New asylum agreement a positive breakthrough

20.09.12

Category: Denmark, Asylum

In its new asylum agreement the Danish government allocated 40 million £ to ensure the ability of asylum seekers to live outside asylum centers, halve the processing time in the asylum procedure, implement labor-market initiatives and increase the counseling upon return of asylum seekers. The agreement marks a positive breakthrough in the Danish asylum policy, but also has challenges, said the Danish Refugee Council.

The government's new asylum agreement contains a number of positive elements that can improve conditions for asylum seekers in Denmark, one of the key elements is the ability for asylum seekers to live outside the asylum centers after a period of six months. However, the precondition of participation from rejected asylum seekers in their return if they want to remain living outside of asylum centers can provide some challenges and create a traffic back to the asylum centers.

"A rejection must of course be respected. However, It is sensible that the agreement states that the requirement of participation is waived in some cases involving families with children consisting a vulnerable group and in cases where such a demand is irrelevant because the home country does not agree to receive asylum seekers or the return has been put on hold because of issues of security or reasons of international human rights," says Secretary General of the Danish Refugee Council, Andreas Kamm.

The agreement will also ensure that the processing time in the asylum procedure is halved from the current 17 months to eight and a half months.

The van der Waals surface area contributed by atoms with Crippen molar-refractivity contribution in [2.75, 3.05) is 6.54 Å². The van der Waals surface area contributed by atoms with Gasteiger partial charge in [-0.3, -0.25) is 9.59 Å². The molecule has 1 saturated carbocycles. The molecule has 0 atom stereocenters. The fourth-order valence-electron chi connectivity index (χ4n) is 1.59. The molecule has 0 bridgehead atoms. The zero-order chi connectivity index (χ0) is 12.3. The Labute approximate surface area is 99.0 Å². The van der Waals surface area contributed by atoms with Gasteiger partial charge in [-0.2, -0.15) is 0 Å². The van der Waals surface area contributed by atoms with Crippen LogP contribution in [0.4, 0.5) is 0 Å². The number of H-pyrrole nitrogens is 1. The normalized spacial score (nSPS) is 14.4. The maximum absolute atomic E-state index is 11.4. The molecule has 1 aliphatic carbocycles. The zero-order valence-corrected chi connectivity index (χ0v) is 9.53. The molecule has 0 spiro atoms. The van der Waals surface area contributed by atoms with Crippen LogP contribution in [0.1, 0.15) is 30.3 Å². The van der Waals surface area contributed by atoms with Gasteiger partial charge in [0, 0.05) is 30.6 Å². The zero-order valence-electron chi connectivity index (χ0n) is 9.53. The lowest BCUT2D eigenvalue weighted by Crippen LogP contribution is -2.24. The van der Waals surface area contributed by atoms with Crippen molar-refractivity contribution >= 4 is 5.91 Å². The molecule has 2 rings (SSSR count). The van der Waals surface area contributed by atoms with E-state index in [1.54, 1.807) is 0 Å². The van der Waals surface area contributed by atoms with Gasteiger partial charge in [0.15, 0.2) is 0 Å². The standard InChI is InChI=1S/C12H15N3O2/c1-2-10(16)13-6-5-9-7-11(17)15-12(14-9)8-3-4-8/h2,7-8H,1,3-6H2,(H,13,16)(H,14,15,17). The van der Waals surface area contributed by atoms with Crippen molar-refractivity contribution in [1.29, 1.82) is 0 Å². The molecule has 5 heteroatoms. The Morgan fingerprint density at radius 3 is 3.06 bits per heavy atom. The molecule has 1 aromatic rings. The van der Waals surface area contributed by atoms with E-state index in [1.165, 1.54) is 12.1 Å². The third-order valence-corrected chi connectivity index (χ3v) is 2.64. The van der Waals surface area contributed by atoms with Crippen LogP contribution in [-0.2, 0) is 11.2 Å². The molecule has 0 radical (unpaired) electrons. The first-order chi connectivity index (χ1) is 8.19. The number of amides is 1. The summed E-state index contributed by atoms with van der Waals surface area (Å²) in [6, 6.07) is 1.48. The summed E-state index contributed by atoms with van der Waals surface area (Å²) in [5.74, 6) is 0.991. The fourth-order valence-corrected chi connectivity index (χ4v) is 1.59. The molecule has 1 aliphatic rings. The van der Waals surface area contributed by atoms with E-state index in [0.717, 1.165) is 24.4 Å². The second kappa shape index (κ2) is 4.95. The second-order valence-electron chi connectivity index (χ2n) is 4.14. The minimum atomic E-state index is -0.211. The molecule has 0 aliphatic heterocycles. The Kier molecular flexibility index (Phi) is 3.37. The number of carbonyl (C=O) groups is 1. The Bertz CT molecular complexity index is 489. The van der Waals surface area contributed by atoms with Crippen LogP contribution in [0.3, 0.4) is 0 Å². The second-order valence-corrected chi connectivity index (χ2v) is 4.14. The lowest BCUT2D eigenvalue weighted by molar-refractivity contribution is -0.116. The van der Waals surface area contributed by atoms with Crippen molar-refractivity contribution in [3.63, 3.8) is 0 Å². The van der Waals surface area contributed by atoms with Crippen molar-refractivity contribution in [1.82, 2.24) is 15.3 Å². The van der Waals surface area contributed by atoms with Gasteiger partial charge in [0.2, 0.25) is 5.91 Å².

"The processing time in the asylum procedures and the ability to live outside the asylum centers are relevant areas of reform - asylum seekers are slowly worn down when they are inactively waiting in limbo for a long time in the centers. They are psychologically broken - this applies especially to children and unaccompanied minors constituting an especially vulnerable group," Says Andreas Kamm, also welcoming the fact that asylum seekers will have access to education and labor market.

"It is vital that asylum seekers, whether they are granted asylum or have to travel back to their home country, have the opportunity to develop their skills while they are here through access to education and labor market. The possibility of taking a job is a very positive signal - even though there is no guarantee that the asylum seeker can actually get a job, "says Andreas Kamm.

The agreement does not change the conditions for asylum in Denmark, but includes an improved counseling of rejected asylum seekers to be returned to their home country.

"Finally, I think it's good to focus on supporting the repatriation of rejected asylum seekers. If you have been in Denmark for years, there may be a need for special assistance for the return journey. Such assistance will hopefully solve some of the difficulties of repatriating people, "says Andreas Kamm.

Read the entire agreement of the Ministry of Justice website (in Danish)